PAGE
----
George Crump


Upcoming Events

Where the Cloud Touches Down: Simplifying Data Center Infrastructure Management

Thursday, July 25, 2013
10:00 AM PT/1:00 PM ET

In most data centers, DCIM rests on a shaky foundation of manual record keeping and scattered documentation. OpManager replaces data center documentation with a single repository for data, QRCodes for asset tracking, accurate 3D mapping of asset locations, and a configuration management database (CMDB). In this webcast, sponsored by ManageEngine, you will see how a real-world datacenter mapping stored in racktables gets imported into OpManager, which then provides a 3D visualization of where assets actually are. You'll also see how the QR Code generator helps you make the link between real assets and the monitoring world, and how the layered CMDB provides a single point of view for all your configuration data.

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A Network Computing Webinar:
SDN First Steps

Thursday, August 8, 2013
11:00 AM PT / 2:00 PM ET

This webinar will help attendees understand the overall concept of SDN and its benefits, describe the different conceptual approaches to SDN, and examine the various technologies, both proprietary and open source, that are emerging. It will also help users decide whether SDN makes sense in their environment, and outline the first steps IT can take for testing SDN technologies.

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A Pretty Good Disaster Recovery Plan

Symantec just released its 2010 State of The Data Center Survey. In the survey, respondents were asked to rate their disaster recovery plan and only 12 percent rated it as excellent. Even if you add in the 27 percent who thought their plan was "Pretty Good," that means more than half thought that their plans were less than pretty good. Still, the choice of "pretty good" struck me. Who wants to execute a recovery from a "pretty good" DR plan?

What causes a disaster recovery plan to be pretty good or worse? My first guess is that there is too much data to deal with. Let's get rid of some of that. As we discussed in our article Archiving Basics, a solid archive plan should help eliminate a large portion of the problem. It will also eliminate the need for some of the complexity that is built into the backup process because people are using backups for long term retention of data.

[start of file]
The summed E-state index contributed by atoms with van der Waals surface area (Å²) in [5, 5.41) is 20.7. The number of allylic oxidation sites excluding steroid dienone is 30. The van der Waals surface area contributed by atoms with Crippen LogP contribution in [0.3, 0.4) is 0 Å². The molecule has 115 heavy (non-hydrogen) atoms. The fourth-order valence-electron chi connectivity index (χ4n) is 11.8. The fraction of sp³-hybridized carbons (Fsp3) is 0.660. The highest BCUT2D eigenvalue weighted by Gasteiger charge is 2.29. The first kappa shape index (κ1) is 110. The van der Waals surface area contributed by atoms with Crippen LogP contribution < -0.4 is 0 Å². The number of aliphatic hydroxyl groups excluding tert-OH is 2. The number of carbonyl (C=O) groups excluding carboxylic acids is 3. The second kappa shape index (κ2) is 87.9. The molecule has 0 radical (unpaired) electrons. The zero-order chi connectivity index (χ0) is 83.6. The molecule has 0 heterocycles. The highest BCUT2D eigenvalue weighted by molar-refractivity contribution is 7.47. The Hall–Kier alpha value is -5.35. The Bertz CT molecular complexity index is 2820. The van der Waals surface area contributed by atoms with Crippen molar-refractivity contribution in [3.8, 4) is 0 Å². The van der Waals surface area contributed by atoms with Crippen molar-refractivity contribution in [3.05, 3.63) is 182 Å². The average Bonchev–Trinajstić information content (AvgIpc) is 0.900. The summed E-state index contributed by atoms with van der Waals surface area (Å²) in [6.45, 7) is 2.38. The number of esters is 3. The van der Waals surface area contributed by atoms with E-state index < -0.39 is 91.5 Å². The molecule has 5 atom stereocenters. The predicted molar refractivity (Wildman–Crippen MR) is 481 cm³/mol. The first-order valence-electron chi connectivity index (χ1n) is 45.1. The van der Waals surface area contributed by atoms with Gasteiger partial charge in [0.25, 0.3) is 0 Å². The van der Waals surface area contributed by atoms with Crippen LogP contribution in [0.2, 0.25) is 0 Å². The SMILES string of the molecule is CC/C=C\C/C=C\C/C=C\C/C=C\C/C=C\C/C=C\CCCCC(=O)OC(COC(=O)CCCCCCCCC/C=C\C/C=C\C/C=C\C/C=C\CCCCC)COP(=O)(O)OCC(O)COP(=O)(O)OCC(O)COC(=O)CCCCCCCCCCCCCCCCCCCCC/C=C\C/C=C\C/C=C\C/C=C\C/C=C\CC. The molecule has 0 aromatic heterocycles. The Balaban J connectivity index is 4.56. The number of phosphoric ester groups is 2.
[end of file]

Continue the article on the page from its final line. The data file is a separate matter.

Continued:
My second guess is there are lots of extra copies of data being made. I have seen data centers taking no less than six copies of their most critical data. They are snapshotting it, doing internal application backups of it, backing it up with some sort of third party but application specific backup and backing it up with an enterprise backup application more than likely to a disk based backup target that makes it own copy of itself. This is not to mention all the replication processes going on: applications are replicating, storage is replicating and backup devices are replicating. Isn't this too much?

With all of these extra copies of data being made, it's no wonder that we are all running out of storage space or at least struggling with how to manage it. I hope that the hard drive suppliers come out with 8TB hard drives in a hurry and that the dedupe vendors uncover the secrets of quad-phased deduplication.

The answer is STOP. You really don't need another copy of data. You need one that is real-time enough to meet your emergency recovery needs, and you need one that provides some minimal point-in-time granularity. Remember, long term retention should be the sole domain of the archive. These copies should then be replicated off-site in case something goes wrong at the original site. Ideally, these can be provided by one process. If not, they should be managed as part of an overall backup workflow.


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